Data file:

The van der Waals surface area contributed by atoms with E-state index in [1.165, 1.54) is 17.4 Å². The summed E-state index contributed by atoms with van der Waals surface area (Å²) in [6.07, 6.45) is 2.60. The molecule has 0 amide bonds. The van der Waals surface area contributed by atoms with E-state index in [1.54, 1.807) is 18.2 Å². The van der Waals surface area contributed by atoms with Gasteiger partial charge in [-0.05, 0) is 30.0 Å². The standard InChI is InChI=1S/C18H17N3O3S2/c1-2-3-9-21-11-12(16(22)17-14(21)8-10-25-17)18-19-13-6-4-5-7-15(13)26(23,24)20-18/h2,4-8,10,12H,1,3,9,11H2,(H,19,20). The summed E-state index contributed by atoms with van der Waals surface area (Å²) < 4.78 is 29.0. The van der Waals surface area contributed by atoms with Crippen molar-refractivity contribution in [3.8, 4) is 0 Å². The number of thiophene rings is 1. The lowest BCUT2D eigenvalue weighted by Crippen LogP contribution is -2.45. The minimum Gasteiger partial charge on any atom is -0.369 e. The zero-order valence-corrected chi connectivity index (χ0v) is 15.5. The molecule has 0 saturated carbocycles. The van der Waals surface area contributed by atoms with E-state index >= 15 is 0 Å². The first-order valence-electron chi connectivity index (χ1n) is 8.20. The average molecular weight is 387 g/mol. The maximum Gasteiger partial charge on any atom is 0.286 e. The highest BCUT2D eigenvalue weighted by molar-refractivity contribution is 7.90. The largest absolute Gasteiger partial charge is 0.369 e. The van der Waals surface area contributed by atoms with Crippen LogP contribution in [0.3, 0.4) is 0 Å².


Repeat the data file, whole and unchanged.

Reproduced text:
The van der Waals surface area contributed by atoms with E-state index in [1.165, 1.54) is 17.4 Å². The summed E-state index contributed by atoms with van der Waals surface area (Å²) in [6.07, 6.45) is 2.60. The molecule has 0 amide bonds. The van der Waals surface area contributed by atoms with E-state index in [1.54, 1.807) is 18.2 Å². The van der Waals surface area contributed by atoms with Gasteiger partial charge in [-0.05, 0) is 30.0 Å². The standard InChI is InChI=1S/C18H17N3O3S2/c1-2-3-9-21-11-12(16(22)17-14(21)8-10-25-17)18-19-13-6-4-5-7-15(13)26(23,24)20-18/h2,4-8,10,12H,1,3,9,11H2,(H,19,20). The summed E-state index contributed by atoms with van der Waals surface area (Å²) < 4.78 is 29.0. The van der Waals surface area contributed by atoms with Crippen molar-refractivity contribution in [3.8, 4) is 0 Å². The number of thiophene rings is 1. The lowest BCUT2D eigenvalue weighted by Crippen LogP contribution is -2.45. The minimum Gasteiger partial charge on any atom is -0.369 e. The zero-order valence-corrected chi connectivity index (χ0v) is 15.5. The molecule has 0 saturated carbocycles. The van der Waals surface area contributed by atoms with E-state index >= 15 is 0 Å². The first-order valence-electron chi connectivity index (χ1n) is 8.20. The average molecular weight is 387 g/mol. The maximum Gasteiger partial charge on any atom is 0.286 e. The highest BCUT2D eigenvalue weighted by molar-refractivity contribution is 7.90. The largest absolute Gasteiger partial charge is 0.369 e. The van der Waals surface area contributed by atoms with Crippen LogP contribution in [0.3, 0.4) is 0 Å².